There is a big difference in saying it and doing it, there are many factors that interfere in the process. Samir El Mais, the Commonwealth Games 91kg gold medallist, planned and reached his goal in Glasgow.
On the big night El Mais entered the ring confident of his boxing skills and months of preparation. During the rounds he followed the coaches’ plan, boxing the opponent using speed, having a fast start, and staying out the reach of New Zealand’s David Light.
The decision came as split, 2-1 to El Mais and his celebration in the ring with his usual roar, both index fingers pointing up and legs ready to dance, was echoed in his corner by coaches Daniel Trepanier and Kevin Howard’s clapping, screaming and bicep flexing.
“I don’t want just a medal, ‘I WANT GOLD!!,’” wrote El Mais, to Boxing Canada in a Facebook chat interview before the Games.
But the journey to gold came with a scare. A bloody cut almost stopped his dream in the first match of the championship, but referee Gerardo Poggi handled it properly.
“If I stopped the bout, the boxer was going to loose by TKO, but if it is stopped by the doctor it goes to points no matter the round,” Explained Poggi, recognized as the best World Series of Boxing referee of 2013 by AIBA – the International Boxing Association.
In the quarterfinals, El Mais got a bad cut under his right eyebrow against Warren Bastier from England. He defeated Bastier on a 2-1 decision with long-range jabs and in the last 30 seconds of the bout made the Englishman stagger.
In the semifinals, El Mais defeated Nigerian Efetobor Apochi in an unanimous decision using jabs, followed by three and four-punch combinations to his opponent’s head and body, moving side-to-side keeping him off balance. El Mais was in control of the bout from the opening bell.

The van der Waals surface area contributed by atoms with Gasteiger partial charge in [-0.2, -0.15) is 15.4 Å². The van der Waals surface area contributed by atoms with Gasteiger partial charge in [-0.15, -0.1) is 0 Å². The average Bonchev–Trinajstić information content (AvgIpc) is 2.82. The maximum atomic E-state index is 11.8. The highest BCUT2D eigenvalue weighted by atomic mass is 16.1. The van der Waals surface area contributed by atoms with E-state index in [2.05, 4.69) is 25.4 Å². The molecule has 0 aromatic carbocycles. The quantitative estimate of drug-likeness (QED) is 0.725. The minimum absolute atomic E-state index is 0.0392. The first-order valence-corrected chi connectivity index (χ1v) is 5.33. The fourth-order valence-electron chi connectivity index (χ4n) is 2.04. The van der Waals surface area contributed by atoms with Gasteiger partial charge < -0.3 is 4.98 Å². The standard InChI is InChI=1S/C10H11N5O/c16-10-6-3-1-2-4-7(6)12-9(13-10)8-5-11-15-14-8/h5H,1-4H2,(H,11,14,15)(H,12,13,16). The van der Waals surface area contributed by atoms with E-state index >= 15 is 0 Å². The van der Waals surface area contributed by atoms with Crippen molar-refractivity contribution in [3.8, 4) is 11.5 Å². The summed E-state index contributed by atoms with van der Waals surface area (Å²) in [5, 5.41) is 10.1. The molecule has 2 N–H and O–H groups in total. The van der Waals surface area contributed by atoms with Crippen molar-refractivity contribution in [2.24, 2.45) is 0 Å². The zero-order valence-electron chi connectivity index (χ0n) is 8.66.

“My focus and experience is going to get me to the Gold medal,” said El Mais after the bout.
Boxing without headgear, as is done in the Commonwealth Games, increases the possibility of cuts, something Trepanier and Howard told the Canadian team before Glasgow.
“They prepared us, and when it happened they told me to keep composed and don’t think about it,” said 34-year old El Mais, who has been living in Canada since he was 10, brought over by his parent from his native Abu Dhabi.
El Mais had a great 2013; wining gold medals in two international tournaments, ranked 17th in the world by AIBA, and taking bronze at the Continentals. But these accolades weren’t enough for his hungry boxing heart. It was imperative to match them with really hard training in 2014.
“When I didn’t make the Olympics I knew I was an Olympic boxer and needed to prove it,” Said El Mais two days after winning his prize.
“It’s a million dollar feeling wining gold for my great country of Canada.”
“It feels awesome, food tastes better, and I’m enjoying life more,” the Windsor, Ontario native said while finally relaxing at home.
Story via Raquel Ruiz, a contributor to Boxing Canada.